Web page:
Chiller Terms

Air cooled

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“Air-cooled” refers to a chiller system that leverages the surrounding ambient air to condense the refrigerant back into its liquid state, effectively cooling the system.

Water Cooled

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“Water-cooled” refers to a type of chiller system that absorbs heat from process water and transfers it to a separate external water source like a cooling tower, river, or pond. This type of chiller is often employed for large-capacity applications, especially where the heat produced by an air-cooled chiller would cause issues. Water-cooled chillers are the preferred choice when a cooling tower is already present or when the goal is to optimize energy consumption efficiency. However, they require regular condenser water treatment to prevent mineral buildup, which can impede heat transfer and reduce the system’s overall efficiency.


“Capacity” in the context of a chiller refers to the maximum cooling output that the chiller is designed to provide under peak load conditions. The cooling output or capacity can usually be regulated in most chillers to match the real-time cooling demand closely. This capacity is often expressed in units of kilowatts (kW) or tons of refrigeration (TR), signifying the cooling power of the chiller system.



The “Evaporator” is a crucial component in a chiller system where the unwanted heat from the environment (such as a building) is absorbed before being conveyed to the condenser. As this excess heat enters the evaporator, it prompts the refrigerant within to boil and evaporate, effectively capturing and carrying away the heat towards the condenser. In this process, the refrigerant enters the evaporator as a low-pressure liquid and exits as a low-pressure vapor, effectively absorbing and transporting the heat away from the source.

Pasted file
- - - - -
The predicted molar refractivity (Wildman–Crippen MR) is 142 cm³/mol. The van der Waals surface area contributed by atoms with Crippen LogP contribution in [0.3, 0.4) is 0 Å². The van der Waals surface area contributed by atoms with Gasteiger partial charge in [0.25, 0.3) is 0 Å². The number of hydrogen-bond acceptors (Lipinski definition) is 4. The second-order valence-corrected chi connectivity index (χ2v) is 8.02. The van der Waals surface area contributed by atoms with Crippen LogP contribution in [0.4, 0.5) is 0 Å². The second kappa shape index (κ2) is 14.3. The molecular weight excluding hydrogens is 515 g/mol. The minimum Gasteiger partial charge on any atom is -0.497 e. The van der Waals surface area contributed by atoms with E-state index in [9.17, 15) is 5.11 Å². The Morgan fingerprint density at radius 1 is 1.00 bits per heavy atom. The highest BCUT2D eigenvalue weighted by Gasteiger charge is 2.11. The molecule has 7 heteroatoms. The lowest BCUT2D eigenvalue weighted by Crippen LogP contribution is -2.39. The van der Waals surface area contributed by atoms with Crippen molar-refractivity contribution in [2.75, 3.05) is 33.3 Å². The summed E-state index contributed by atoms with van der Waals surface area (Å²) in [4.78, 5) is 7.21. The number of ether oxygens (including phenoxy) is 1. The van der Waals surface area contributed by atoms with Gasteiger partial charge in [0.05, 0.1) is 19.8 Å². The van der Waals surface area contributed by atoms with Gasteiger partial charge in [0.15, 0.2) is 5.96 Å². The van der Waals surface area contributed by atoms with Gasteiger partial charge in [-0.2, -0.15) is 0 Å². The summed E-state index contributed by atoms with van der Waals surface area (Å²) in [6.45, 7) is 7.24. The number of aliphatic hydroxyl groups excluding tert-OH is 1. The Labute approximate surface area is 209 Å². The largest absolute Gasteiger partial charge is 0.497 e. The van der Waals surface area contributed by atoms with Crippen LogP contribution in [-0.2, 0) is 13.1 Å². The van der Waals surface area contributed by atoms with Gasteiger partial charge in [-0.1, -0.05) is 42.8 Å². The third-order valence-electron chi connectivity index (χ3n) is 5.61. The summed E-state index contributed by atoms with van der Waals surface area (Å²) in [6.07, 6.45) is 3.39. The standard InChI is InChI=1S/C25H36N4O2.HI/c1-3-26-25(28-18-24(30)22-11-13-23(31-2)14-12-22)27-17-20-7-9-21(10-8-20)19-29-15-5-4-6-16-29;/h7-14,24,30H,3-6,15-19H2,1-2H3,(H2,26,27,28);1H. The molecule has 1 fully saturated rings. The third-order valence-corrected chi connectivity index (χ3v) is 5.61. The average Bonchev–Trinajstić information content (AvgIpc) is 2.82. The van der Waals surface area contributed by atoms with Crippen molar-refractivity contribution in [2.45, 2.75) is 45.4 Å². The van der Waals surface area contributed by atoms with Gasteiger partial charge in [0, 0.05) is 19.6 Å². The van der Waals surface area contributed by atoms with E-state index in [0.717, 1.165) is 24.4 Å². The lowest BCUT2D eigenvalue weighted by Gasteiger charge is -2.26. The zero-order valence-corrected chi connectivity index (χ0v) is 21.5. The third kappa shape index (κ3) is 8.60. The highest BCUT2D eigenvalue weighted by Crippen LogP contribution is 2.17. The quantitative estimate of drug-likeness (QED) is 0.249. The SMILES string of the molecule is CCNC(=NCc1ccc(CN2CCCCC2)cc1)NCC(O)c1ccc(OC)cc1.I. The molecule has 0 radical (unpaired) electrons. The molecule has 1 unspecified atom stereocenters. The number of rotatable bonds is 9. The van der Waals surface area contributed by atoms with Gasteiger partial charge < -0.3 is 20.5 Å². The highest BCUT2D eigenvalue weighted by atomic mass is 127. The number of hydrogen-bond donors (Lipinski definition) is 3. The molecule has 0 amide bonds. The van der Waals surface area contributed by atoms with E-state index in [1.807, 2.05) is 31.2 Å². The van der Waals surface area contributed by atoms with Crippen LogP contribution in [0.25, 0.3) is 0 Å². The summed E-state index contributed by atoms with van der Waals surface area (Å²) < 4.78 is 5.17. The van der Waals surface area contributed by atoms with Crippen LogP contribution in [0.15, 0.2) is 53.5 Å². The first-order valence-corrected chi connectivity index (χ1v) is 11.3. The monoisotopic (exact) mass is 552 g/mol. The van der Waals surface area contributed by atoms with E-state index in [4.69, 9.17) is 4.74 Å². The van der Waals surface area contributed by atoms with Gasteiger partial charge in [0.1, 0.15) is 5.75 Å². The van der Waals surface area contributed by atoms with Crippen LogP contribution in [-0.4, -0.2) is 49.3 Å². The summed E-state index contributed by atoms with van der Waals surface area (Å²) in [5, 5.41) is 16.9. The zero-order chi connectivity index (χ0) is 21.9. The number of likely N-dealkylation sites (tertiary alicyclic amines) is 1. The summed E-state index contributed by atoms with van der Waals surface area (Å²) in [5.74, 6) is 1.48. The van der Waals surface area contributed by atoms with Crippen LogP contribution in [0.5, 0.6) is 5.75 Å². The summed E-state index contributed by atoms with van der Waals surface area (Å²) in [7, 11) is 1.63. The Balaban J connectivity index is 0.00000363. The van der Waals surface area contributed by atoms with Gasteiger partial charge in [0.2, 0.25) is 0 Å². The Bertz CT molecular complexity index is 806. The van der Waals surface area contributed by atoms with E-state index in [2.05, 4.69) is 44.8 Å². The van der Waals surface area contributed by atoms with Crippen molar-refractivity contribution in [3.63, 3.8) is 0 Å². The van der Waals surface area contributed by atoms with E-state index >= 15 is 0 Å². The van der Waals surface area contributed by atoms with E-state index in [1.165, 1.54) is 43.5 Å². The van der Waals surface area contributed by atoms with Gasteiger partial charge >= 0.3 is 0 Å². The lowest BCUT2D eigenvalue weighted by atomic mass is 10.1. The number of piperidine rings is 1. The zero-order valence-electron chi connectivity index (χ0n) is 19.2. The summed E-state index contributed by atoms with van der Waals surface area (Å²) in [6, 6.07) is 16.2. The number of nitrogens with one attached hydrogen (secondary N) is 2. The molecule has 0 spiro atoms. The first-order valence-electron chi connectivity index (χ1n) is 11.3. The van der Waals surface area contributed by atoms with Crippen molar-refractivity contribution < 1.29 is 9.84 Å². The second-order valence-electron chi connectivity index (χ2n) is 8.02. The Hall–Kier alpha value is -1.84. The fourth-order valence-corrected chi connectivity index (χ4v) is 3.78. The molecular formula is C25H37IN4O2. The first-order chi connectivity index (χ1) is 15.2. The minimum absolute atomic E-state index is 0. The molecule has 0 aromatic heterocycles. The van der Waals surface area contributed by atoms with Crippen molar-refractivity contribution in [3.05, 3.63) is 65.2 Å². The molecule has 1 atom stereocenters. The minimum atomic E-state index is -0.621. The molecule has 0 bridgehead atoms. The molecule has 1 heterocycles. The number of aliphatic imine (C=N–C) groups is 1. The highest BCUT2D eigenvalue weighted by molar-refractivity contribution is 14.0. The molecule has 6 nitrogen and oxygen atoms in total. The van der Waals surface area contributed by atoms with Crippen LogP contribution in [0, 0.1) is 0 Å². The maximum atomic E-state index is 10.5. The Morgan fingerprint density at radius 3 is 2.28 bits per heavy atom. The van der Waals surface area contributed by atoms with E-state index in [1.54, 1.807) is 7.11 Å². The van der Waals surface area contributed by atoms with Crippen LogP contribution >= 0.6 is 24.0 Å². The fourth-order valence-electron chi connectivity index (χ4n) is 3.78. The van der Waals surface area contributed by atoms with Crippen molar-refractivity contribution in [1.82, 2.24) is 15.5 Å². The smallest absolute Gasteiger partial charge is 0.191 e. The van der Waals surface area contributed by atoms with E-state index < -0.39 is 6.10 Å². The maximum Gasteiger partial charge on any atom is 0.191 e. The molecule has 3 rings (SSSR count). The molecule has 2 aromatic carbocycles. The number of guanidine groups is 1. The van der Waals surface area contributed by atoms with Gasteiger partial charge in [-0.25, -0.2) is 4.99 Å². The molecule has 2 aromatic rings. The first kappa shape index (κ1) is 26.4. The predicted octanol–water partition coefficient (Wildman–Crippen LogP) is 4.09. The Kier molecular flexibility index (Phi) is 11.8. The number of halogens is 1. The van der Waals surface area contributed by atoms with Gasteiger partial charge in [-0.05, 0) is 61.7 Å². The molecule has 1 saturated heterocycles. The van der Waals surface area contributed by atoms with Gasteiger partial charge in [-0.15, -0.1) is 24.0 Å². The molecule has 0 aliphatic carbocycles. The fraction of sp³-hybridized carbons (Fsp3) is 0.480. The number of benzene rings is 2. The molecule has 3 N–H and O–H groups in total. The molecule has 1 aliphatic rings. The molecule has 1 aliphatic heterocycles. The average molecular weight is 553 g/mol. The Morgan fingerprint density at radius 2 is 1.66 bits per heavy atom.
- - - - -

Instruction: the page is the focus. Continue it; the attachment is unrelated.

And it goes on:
Cooling Tower

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A “Cooling Tower” functions as a substantial heat exchanger within the chiller system. It facilitates the cooling of water, which, in turn, helps extract heat from the coolant in the chiller. As this cooling water interacts with air within the tower, a portion of it evaporates, consequently reducing its overall temperature – a process often referred to as “evaporative cooling”. This cooled water is then recycled back into the system, effectively managing heat levels within the chiller.



“Refrigerant” is a term given to any substance used in a chiller to cool water. This process occurs within a heat exchanger or evaporator. Characterized by a low boiling point, these substances, which include the likes of Freon and ammonia, facilitate the heat transfer process, efficiently reducing the temperature of the water in the chiller system.


screw compressor

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A compressor in a refrigeration circuit compresses cool low pressure refrigerant gas to hot high pressure refrigerant gas that is then condensed back into a liquid to be used again.